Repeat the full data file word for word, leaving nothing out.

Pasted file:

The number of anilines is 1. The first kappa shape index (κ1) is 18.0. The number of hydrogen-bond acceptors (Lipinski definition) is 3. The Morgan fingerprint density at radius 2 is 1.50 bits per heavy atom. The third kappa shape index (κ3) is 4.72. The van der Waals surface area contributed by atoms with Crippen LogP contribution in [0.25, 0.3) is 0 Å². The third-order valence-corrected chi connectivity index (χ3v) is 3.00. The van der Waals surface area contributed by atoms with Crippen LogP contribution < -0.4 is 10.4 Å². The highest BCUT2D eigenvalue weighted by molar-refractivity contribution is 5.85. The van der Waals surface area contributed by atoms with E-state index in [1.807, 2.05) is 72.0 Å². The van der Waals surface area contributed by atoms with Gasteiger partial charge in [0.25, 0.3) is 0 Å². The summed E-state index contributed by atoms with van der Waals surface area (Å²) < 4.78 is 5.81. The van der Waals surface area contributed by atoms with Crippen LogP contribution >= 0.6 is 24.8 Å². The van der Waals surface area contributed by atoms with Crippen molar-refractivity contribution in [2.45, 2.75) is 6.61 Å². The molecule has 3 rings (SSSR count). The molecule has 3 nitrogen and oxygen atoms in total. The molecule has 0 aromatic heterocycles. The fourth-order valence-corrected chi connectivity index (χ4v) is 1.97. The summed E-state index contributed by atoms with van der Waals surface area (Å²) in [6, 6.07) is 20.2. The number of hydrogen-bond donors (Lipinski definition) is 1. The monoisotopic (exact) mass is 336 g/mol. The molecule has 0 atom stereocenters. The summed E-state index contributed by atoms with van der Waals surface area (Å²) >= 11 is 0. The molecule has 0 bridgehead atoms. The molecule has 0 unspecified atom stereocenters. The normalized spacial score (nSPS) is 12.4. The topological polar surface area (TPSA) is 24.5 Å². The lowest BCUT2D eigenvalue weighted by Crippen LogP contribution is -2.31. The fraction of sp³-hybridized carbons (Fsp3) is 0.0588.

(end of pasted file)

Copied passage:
The number of anilines is 1. The first kappa shape index (κ1) is 18.0. The number of hydrogen-bond acceptors (Lipinski definition) is 3. The Morgan fingerprint density at radius 2 is 1.50 bits per heavy atom. The third kappa shape index (κ3) is 4.72. The van der Waals surface area contributed by atoms with Crippen LogP contribution in [0.25, 0.3) is 0 Å². The third-order valence-corrected chi connectivity index (χ3v) is 3.00. The van der Waals surface area contributed by atoms with Crippen LogP contribution < -0.4 is 10.4 Å². The highest BCUT2D eigenvalue weighted by molar-refractivity contribution is 5.85. The van der Waals surface area contributed by atoms with E-state index in [1.807, 2.05) is 72.0 Å². The van der Waals surface area contributed by atoms with Gasteiger partial charge in [0.25, 0.3) is 0 Å². The summed E-state index contributed by atoms with van der Waals surface area (Å²) < 4.78 is 5.81. The van der Waals surface area contributed by atoms with Crippen LogP contribution >= 0.6 is 24.8 Å². The van der Waals surface area contributed by atoms with Crippen molar-refractivity contribution in [2.45, 2.75) is 6.61 Å². The molecule has 3 rings (SSSR count). The molecule has 3 nitrogen and oxygen atoms in total. The molecule has 0 aromatic heterocycles. The fourth-order valence-corrected chi connectivity index (χ4v) is 1.97. The summed E-state index contributed by atoms with van der Waals surface area (Å²) in [6, 6.07) is 20.2. The number of hydrogen-bond donors (Lipinski definition) is 1. The monoisotopic (exact) mass is 336 g/mol. The molecule has 0 atom stereocenters. The summed E-state index contributed by atoms with van der Waals surface area (Å²) >= 11 is 0. The molecule has 0 bridgehead atoms. The molecule has 0 unspecified atom stereocenters. The normalized spacial score (nSPS) is 12.4. The topological polar surface area (TPSA) is 24.5 Å². The lowest BCUT2D eigenvalue weighted by Crippen LogP contribution is -2.31. The fraction of sp³-hybridized carbons (Fsp3) is 0.0588.